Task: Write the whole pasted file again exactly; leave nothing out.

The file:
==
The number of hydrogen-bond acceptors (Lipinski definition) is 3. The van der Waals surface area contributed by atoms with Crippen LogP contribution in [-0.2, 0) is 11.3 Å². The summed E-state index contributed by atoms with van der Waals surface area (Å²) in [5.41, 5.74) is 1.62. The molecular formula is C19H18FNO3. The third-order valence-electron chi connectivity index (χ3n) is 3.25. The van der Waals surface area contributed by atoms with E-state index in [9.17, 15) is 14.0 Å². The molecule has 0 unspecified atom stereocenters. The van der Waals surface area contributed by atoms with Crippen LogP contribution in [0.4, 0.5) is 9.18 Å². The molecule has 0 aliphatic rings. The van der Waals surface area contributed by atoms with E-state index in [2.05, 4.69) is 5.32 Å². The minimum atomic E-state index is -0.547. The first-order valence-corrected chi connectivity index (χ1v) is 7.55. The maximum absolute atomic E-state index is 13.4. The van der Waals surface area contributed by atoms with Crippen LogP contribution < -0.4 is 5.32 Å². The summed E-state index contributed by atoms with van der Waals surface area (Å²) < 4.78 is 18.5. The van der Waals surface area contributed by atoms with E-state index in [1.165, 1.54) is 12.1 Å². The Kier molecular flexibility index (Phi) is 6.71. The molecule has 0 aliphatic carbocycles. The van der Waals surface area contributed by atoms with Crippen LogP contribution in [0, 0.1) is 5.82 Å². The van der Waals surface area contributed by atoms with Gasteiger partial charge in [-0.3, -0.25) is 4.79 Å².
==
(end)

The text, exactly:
The number of hydrogen-bond acceptors (Lipinski definition) is 3. The van der Waals surface area contributed by atoms with Crippen LogP contribution in [-0.2, 0) is 11.3 Å². The summed E-state index contributed by atoms with van der Waals surface area (Å²) in [5.41, 5.74) is 1.62. The molecular formula is C19H18FNO3. The third-order valence-electron chi connectivity index (χ3n) is 3.25. The van der Waals surface area contributed by atoms with E-state index in [9.17, 15) is 14.0 Å². The molecule has 0 unspecified atom stereocenters. The van der Waals surface area contributed by atoms with Crippen LogP contribution in [0.4, 0.5) is 9.18 Å². The molecule has 0 aliphatic rings. The van der Waals surface area contributed by atoms with E-state index in [2.05, 4.69) is 5.32 Å². The minimum atomic E-state index is -0.547. The first-order valence-corrected chi connectivity index (χ1v) is 7.55. The maximum absolute atomic E-state index is 13.4. The van der Waals surface area contributed by atoms with Crippen LogP contribution < -0.4 is 5.32 Å². The summed E-state index contributed by atoms with van der Waals surface area (Å²) < 4.78 is 18.5. The van der Waals surface area contributed by atoms with E-state index in [1.165, 1.54) is 12.1 Å². The Kier molecular flexibility index (Phi) is 6.71. The molecule has 0 aliphatic carbocycles. The van der Waals surface area contributed by atoms with Crippen LogP contribution in [0, 0.1) is 5.82 Å². The van der Waals surface area contributed by atoms with Gasteiger partial charge in [-0.3, -0.25) is 4.79 Å².